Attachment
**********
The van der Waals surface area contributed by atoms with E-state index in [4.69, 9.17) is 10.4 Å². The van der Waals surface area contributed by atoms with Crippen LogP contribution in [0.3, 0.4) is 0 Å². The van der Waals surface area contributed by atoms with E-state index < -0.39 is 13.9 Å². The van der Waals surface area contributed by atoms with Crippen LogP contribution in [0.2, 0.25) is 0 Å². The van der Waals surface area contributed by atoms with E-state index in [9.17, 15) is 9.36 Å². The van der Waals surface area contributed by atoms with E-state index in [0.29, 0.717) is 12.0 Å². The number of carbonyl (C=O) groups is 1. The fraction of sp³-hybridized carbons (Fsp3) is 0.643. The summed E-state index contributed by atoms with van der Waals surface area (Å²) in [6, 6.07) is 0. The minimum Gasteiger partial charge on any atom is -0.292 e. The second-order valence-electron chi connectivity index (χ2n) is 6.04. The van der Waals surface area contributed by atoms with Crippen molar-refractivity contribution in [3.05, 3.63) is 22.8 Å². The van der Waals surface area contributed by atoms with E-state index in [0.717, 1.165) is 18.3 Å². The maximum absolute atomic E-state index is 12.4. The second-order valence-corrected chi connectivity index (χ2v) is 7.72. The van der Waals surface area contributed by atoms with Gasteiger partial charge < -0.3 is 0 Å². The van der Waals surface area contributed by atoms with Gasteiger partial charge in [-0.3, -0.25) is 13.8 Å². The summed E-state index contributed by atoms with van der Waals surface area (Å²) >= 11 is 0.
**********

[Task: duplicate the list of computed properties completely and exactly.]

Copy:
The van der Waals surface area contributed by atoms with E-state index in [4.69, 9.17) is 10.4 Å². The van der Waals surface area contributed by atoms with Crippen LogP contribution in [0.3, 0.4) is 0 Å². The van der Waals surface area contributed by atoms with E-state index < -0.39 is 13.9 Å². The van der Waals surface area contributed by atoms with Crippen LogP contribution in [0.2, 0.25) is 0 Å². The van der Waals surface area contributed by atoms with E-state index in [9.17, 15) is 9.36 Å². The van der Waals surface area contributed by atoms with E-state index in [0.29, 0.717) is 12.0 Å². The number of carbonyl (C=O) groups is 1. The fraction of sp³-hybridized carbons (Fsp3) is 0.643. The summed E-state index contributed by atoms with van der Waals surface area (Å²) in [6, 6.07) is 0. The minimum Gasteiger partial charge on any atom is -0.292 e. The second-order valence-electron chi connectivity index (χ2n) is 6.04. The van der Waals surface area contributed by atoms with Crippen molar-refractivity contribution in [3.05, 3.63) is 22.8 Å². The van der Waals surface area contributed by atoms with E-state index in [0.717, 1.165) is 18.3 Å². The maximum absolute atomic E-state index is 12.4. The second-order valence-corrected chi connectivity index (χ2v) is 7.72. The van der Waals surface area contributed by atoms with Gasteiger partial charge < -0.3 is 0 Å². The van der Waals surface area contributed by atoms with Gasteiger partial charge in [-0.3, -0.25) is 13.8 Å². The summed E-state index contributed by atoms with van der Waals surface area (Å²) >= 11 is 0.